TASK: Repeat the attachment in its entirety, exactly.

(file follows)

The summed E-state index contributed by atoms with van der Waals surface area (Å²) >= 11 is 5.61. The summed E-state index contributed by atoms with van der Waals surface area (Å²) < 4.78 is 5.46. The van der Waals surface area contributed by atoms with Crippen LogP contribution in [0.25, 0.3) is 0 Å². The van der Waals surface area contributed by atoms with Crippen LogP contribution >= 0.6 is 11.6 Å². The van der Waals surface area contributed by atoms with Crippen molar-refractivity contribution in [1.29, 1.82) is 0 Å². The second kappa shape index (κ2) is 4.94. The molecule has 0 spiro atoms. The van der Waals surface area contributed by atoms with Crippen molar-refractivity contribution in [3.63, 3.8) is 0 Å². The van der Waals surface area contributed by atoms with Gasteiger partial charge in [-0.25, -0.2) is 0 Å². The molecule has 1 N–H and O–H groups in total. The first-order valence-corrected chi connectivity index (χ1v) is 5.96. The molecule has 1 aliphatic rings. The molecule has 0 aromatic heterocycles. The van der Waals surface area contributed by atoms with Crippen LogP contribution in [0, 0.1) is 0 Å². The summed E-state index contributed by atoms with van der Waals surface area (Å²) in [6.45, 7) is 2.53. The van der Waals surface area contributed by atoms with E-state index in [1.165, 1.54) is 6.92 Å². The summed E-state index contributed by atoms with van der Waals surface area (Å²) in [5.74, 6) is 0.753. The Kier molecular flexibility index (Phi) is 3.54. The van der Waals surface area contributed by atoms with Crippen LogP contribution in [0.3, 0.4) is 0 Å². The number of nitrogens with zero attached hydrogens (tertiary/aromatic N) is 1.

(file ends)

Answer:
The summed E-state index contributed by atoms with van der Waals surface area (Å²) >= 11 is 5.61. The summed E-state index contributed by atoms with van der Waals surface area (Å²) < 4.78 is 5.46. The van der Waals surface area contributed by atoms with Crippen LogP contribution in [0.25, 0.3) is 0 Å². The van der Waals surface area contributed by atoms with Crippen LogP contribution >= 0.6 is 11.6 Å². The van der Waals surface area contributed by atoms with Crippen molar-refractivity contribution in [1.29, 1.82) is 0 Å². The second kappa shape index (κ2) is 4.94. The molecule has 0 spiro atoms. The van der Waals surface area contributed by atoms with Crippen molar-refractivity contribution in [3.63, 3.8) is 0 Å². The van der Waals surface area contributed by atoms with Gasteiger partial charge in [-0.25, -0.2) is 0 Å². The molecule has 1 N–H and O–H groups in total. The first-order valence-corrected chi connectivity index (χ1v) is 5.96. The molecule has 1 aliphatic rings. The molecule has 0 aromatic heterocycles. The van der Waals surface area contributed by atoms with Crippen LogP contribution in [0, 0.1) is 0 Å². The summed E-state index contributed by atoms with van der Waals surface area (Å²) in [6.45, 7) is 2.53. The van der Waals surface area contributed by atoms with E-state index in [1.165, 1.54) is 6.92 Å². The summed E-state index contributed by atoms with van der Waals surface area (Å²) in [5.74, 6) is 0.753. The Kier molecular flexibility index (Phi) is 3.54. The van der Waals surface area contributed by atoms with Crippen LogP contribution in [0.3, 0.4) is 0 Å². The number of nitrogens with zero attached hydrogens (tertiary/aromatic N) is 1.